The second part of your question, Shawn, just on the effective tax rate, you might remember we started the year off projecting a rate of about 40% for the full year, which is what we booked the first two quarters. We had to take that up in the third quarter because at that time, as Dennis mentioned earlier, our projections for some of the earnings from some foreign operations had dropped, so we raised our full year projection to about 41.5%. Now with some stronger results coming from foreign operations, we ended the full year at about 39.6%. So even though it was a little bit lumpy in how we got there, the Europe finished pretty much with where we had projected it to be at the beginning of the year. So I think using that kind of full year rate of that 39.6% is probably a good projection to use going into 2011.

Operator

Matt McCall of BB&T Capital Markets has the next question.

Matthew McCall - BB&T Capital Markets

So on the project commentary, I guess first maybe can you give an idea of maybe we could talk about it from an order perspective but what was the mix of that day-to-day versus project and maybe you can talk about it relative to where it's been in the past, maybe where it troughed and where you've seen it peak in the past.

Robert Eck

Matt, what we've always said about the project versus day-to-day and the Enterprise business and in the Wire and Cable business is that in strong demand environments, project billings account for something like 20-ish percent of sales. Day-to-day accounts for about 80% when we get into sort of the trough of the recession. The project activity is 10% to high single digits in the mix. Where we are at this point in the recovery is that we're not at 20%. We're not at 10%. We're kind of moving up that sort of project mix.

Matthew McCall - BB&T Capital Markets

And so as you look out 2011, Bob, I guess more qualitatively than anything but as you break out the part of your business, I'll let you choose how to break it out but what do you see is those areas of the business that you expect to provide the most growth and maybe what parts do you expect to lag a little bit? Just approach it from any angle you want.

Robert Eck

Well, I think we're expecting reasonably good growth opportunities across all of the end markets and all the geographies. I think the only piece of business is the aerospace vertical market where we're a little more cautious still because we think the recovery is going to hit slower there. But aside from that, frankly I feel good about the opportunities across all of this. I don't know if Dennis or Ted, do you have any other color you could add to that?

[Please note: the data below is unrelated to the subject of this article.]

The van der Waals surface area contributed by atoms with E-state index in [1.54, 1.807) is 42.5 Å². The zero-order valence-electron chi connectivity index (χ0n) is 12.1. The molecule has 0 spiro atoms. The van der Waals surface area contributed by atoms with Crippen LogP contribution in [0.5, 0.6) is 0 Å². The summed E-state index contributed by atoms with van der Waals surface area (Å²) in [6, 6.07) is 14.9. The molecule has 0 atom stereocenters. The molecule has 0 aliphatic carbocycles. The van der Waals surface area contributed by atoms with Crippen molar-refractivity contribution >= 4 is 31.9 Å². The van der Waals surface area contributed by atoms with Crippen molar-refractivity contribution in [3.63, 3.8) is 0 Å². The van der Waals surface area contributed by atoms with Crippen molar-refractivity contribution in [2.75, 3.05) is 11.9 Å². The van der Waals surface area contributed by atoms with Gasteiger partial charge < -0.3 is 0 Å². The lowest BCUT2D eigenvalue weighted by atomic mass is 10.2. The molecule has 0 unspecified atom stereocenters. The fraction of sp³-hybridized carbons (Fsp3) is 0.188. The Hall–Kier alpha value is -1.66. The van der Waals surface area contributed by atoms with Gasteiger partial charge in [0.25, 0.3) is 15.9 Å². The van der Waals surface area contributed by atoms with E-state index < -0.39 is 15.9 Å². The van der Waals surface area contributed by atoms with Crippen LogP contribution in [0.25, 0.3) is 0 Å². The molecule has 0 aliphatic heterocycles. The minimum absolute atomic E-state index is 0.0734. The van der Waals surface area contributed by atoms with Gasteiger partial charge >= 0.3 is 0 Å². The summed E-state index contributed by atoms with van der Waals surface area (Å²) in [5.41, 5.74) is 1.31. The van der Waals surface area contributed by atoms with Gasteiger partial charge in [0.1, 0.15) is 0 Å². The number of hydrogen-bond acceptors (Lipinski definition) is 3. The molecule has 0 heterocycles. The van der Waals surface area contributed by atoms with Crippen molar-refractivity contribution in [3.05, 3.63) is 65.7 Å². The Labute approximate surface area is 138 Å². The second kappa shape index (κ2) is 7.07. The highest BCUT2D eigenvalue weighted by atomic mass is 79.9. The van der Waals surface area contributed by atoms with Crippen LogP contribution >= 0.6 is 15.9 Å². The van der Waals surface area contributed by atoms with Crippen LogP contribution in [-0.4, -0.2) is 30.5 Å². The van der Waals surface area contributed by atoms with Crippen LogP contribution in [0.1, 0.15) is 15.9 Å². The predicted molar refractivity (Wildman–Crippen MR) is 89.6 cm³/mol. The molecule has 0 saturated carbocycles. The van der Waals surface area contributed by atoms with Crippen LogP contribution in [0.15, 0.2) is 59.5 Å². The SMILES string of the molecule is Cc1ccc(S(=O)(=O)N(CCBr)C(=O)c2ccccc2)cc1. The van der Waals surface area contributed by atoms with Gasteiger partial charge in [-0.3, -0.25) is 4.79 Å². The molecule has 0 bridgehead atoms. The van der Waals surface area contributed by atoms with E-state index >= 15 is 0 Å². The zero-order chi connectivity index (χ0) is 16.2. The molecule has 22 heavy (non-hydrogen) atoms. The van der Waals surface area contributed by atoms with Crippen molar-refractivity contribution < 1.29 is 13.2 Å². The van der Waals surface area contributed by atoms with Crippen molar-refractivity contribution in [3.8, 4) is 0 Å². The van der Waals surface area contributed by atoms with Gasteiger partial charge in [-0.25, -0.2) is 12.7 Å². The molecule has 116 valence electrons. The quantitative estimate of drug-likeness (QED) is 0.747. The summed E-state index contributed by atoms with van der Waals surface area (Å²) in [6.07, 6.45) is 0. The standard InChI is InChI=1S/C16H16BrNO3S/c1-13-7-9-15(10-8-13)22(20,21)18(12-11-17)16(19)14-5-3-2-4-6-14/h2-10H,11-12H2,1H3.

Ted Dosch

The only thing I'd add to that, Matt, is you'll remember from our past conversations and kind of the cyclicality of our business, our OEM Supply business was the first really to enter the recession, the first to come out so they're now anniversary-ing -- they'll be the first to anniversary stronger numbers, ECS, the Enterprise Cabling was next and then Wire & Cable, as you might remember, really didn't experience their first down quarter until Q2 of last year. So I think based on that and the strength of what we're seeing now, you'd continue to see some -- the growth rates kind of inverse to that relationship as to how they entered and exited the recession.

Matthew McCall - BB&T Capital Markets

Bob, you went through that the -- where the projects are coming from a little quickly, more quickly than I could write it. But just if you go to that again, where are you seeing the strength in maybe if you could -- maybe in descending order where some of the best activity is occurring and is expected to occur?

Robert Eck

Well, I'll do it in no particular order. In Enterprise Cabling and Security Solutions, we've seen good project activity in security projects, primarily video surveillance. Certainly with the acquisition of Clark, we'll hopefully see an uptick in access control projects as well, but security has been healthy, and IT projects continue to be healthy. I think, in fact, there was an article in the Wall Street Journal this morning that was calling out after looking at EMC's results and some other companies results that IT spending was apparently strong in the fourth quarter across large companies, and I think we could typically see if earnings are strong, IT spending tends to be strong. So that's holding up well. In the Wire & Cable space, the vertical markets where we're seeing activity are power generation whether it's alternative energy or carbon-based, oil and gas and natural resources, mining, et cetera. So all those areas are strong and have opportunities.

Operator

Our next question today comes from David Manthey, Robert W. Baird.

David Manthey - Robert W. Baird & Co. Incorporated

Looking back to 2009 as we slid into the recession, you had indicated you expected low double-digit contribution margin on the next $500 million of revenues to take you back up to about $5.5 billion and now that we're there, I was wondering if you could give us your thoughts on contribution margin going forward? Do you still feel you have excess capacity or are you at a point we need to start adding incremental people or capacity or something else flex up.